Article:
Greta Thunberg, the teenage guru of the environmental alarmist crowd, has been awarded the 2019 Nordic Council Environment Prize. Her response to this recognition is less than gracious. She is saying thanks, but no thanks, to the council.

The Nordic countries, in her opinion (or the opinion of her adult handlers), are not stepping up as they should. She scolded the Nordic Council member countries in an Instagram post explaining why she will not be accepting the prize. Her message is that Nordic countries are all talk and not enough action on environmental issues.

“The Nordic countries have a great reputation around the world when it comes to climate and environmental issues,” she said in a written message on Instagram. “There is no lack of bragging about this. There is no lack of beautiful words. But when it comes to our actual emissions and our ecological footprints per capita — if we include our consumption, our imports as well as aviation and shipping — then it’s a whole other story.”

She also added that she is currently traveling in California preaching her message of environmental doom and gloom so she’s unable to physically accept the prize. And, being an emotionally-driven teenager, she delivered an ultimatum – she’ll not accept such a prize until Nordic countries do as she demands, or something.

Thunberg said it was a great honor to be recognized, but she will decline the award until Nordic countries take the action she sees as necessary to change the world. She said there is a large gap between what science says is necessary and the politics that run the Nordic countries, and she sees no signs of the changes required.

“Until you start to act in accordance with what the science says is needed to limit the global temperature rise below 1.5 degrees or even 2 degrees celsius, I — and Fridays For Future in Sweden — choose not to accept the Nordic Councils environmental award nor the prize money of 500,000 Swedish kronor,” she wrote.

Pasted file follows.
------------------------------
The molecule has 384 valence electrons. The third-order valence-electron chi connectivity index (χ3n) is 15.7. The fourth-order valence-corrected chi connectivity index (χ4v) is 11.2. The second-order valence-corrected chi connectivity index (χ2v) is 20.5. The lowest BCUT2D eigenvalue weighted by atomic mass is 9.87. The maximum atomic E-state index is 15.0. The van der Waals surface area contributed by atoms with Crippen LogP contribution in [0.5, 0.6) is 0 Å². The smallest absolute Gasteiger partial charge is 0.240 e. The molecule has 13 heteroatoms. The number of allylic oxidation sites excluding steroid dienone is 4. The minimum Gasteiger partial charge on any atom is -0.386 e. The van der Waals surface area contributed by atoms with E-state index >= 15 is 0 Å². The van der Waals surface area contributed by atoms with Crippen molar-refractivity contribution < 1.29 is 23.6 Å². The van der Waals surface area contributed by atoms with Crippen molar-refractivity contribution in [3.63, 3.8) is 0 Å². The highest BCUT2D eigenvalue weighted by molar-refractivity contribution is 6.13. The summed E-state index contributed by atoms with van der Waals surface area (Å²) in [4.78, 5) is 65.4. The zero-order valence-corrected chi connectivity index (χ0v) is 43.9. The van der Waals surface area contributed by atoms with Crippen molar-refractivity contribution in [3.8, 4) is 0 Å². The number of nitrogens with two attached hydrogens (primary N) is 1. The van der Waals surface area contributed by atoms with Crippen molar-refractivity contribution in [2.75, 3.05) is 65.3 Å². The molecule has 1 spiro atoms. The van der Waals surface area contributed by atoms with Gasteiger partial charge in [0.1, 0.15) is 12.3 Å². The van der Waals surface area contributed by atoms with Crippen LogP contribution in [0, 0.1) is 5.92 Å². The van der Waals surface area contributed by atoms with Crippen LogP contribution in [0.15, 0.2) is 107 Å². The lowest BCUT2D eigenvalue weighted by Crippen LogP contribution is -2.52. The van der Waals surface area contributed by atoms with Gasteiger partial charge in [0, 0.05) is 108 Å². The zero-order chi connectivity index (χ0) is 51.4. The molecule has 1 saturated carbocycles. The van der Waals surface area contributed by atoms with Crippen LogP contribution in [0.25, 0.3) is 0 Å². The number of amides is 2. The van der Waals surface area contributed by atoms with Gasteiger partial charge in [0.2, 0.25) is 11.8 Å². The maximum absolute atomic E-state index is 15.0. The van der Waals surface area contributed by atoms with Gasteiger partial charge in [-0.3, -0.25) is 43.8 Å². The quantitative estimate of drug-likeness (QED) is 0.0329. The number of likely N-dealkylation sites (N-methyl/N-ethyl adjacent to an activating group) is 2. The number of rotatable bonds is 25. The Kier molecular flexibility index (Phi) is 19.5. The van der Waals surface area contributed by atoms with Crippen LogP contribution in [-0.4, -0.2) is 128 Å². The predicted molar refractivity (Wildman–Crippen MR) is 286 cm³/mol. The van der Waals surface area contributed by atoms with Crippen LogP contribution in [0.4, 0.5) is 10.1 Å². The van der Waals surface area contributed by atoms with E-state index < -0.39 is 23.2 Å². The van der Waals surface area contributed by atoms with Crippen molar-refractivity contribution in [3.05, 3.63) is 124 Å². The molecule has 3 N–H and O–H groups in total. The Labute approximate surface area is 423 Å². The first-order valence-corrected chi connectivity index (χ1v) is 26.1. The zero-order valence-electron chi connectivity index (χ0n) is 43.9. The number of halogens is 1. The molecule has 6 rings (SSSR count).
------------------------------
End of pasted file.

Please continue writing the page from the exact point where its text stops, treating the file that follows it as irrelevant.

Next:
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I have received the Nordic Council’s environmental award 2019. I have decided to decline this prize. Here’s why: “I am currently traveling through California and therefore not able to be present with you today. I want to thank the Nordic Council for this award. It is a huge honour. But the climate movement does not need any more awards. What we need is for our politicians and the people in power start to listen to the current, best available science. The Nordic countries have a great reputation around the world when it comes to climate and environmental issues. There is no lack of bragging about this. There is no lack of beautiful words. But when it comes to our actual emissions and our ecological footprints per capita – if we include our consumption, our imports as well as aviation and shipping – then it’s a whole other story. In Sweden we live as if we had about 4 planets according to WWF and Global Footprint Network. And roughly the same goes for the entire Nordic region. In Norway for instance, the government recently gave a record number of permits to look for new oil and gas. The newly opened oil and natural gas-field, ”Johan Sverdrup” is expected to produce oil and natural gas for 50 years; oil and gas that would generate global CO2 emissions of 1,3 tonnes. The gap between what the science says is needed to limit the increase of global temperature rise to below 1,5 or even 2 degrees – and politics that run the Nordic countries is gigantic. And there are still no signs whatsoever of the changes required. The Paris Agreement, which all of the Nordic countries have signed, is based on the aspect of equity, which means that richer countries must lead the way. We belong to the countries that have the possibility to do the most. And yet our countries still basically do nothing. So until you start to act in accordance with what the science says is needed to limit the global temperature rise below 1,5 degrees or even 2 degrees celsius, I – and Fridays For Future in Sweden – choose not to accept the Nordic Councils environmental award nor the prize money of 500 000 Swedish kronor. Best wishes Greta Thunberg”